Knowledge, attitudes and practices on climate change Adaptation by small holder farmers in Mwala constituency, Machakos County,Kenya
Ochieng, Linda A
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Climate variability and change is affecting weather patterns and this has serious repercussions on food production among smallholder farmers in Kenya. In particular, semi-arid environments such as Machakos County are extremely vulnerable to climate variability and change because their crop production systems are sensitive to and reliant on rainfall. This study was undertaken in Machakos County, and sought to determine the knowledge, attitudes and practices on climate change adaptation by smallholder farmers within Mwala Constituency. Primary data was collected through interviews with key informants and household heads. Using semi-structured questionnaires, farmers were assessed on their knowledge and attitudes on climate change and practices they were using to adapt to impacts. Farmers’ adaptation practices were analysed in relation to rainfall and temperature data to determine their strategies when faced with climatic changes. The study also analysed maize crop yield in relation to rainfall and temperature data between 1984 and 2014. The results show that the long term mean annual rainfall for Mwala was 630 ± 42.22 mm and a temperature range of 15-32 °C. Between 1988 and 2014, the mean annual rainfall for the area decreased at the rate of 5.8 mm per year (y= 705.44+5.7815x, n= 106 p<0.001). The average maize yield for the period was 1620 kg/ha/year. Farmers in Mwala Constituency had a high awareness of changes in rainfall and temperature. Eighty one percent (81%) believed that climate was changing as they had observed changes in their local environment and had taken specific measures to cope with the effects on their crops. Further, it was established that farmers had a positive attitude toward the changes and had joined farmers’ groups and cooperative societies for information sharing. Some of the practices adopted by the farmers towards climate variability included agro-forestry, farm forestry, planting different varieties of crops, and staggering planting time. The major factors that drove farmers' investment in adaptation practices were age, level of formal education and level of awareness of climate change issues. Factors constraining them from adaptation measures included poverty and lack of information. The study findings underscore the need for policies towards farmer capacity building that entails education, awareness, poverty alleviation and increased access to more efficient inputs.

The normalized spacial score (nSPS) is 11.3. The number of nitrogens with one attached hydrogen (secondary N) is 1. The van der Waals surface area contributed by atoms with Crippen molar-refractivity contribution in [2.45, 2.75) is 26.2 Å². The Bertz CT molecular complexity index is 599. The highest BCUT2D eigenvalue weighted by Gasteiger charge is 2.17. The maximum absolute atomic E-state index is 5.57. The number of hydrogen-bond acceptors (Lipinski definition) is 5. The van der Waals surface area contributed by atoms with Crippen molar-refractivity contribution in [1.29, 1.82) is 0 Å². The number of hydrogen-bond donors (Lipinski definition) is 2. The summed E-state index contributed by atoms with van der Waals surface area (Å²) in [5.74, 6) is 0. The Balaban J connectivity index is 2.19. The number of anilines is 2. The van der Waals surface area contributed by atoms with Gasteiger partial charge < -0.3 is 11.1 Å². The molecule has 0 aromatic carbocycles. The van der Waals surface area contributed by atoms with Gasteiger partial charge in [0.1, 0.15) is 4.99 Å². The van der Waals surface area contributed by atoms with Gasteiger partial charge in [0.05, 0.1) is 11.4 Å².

University of Nairobi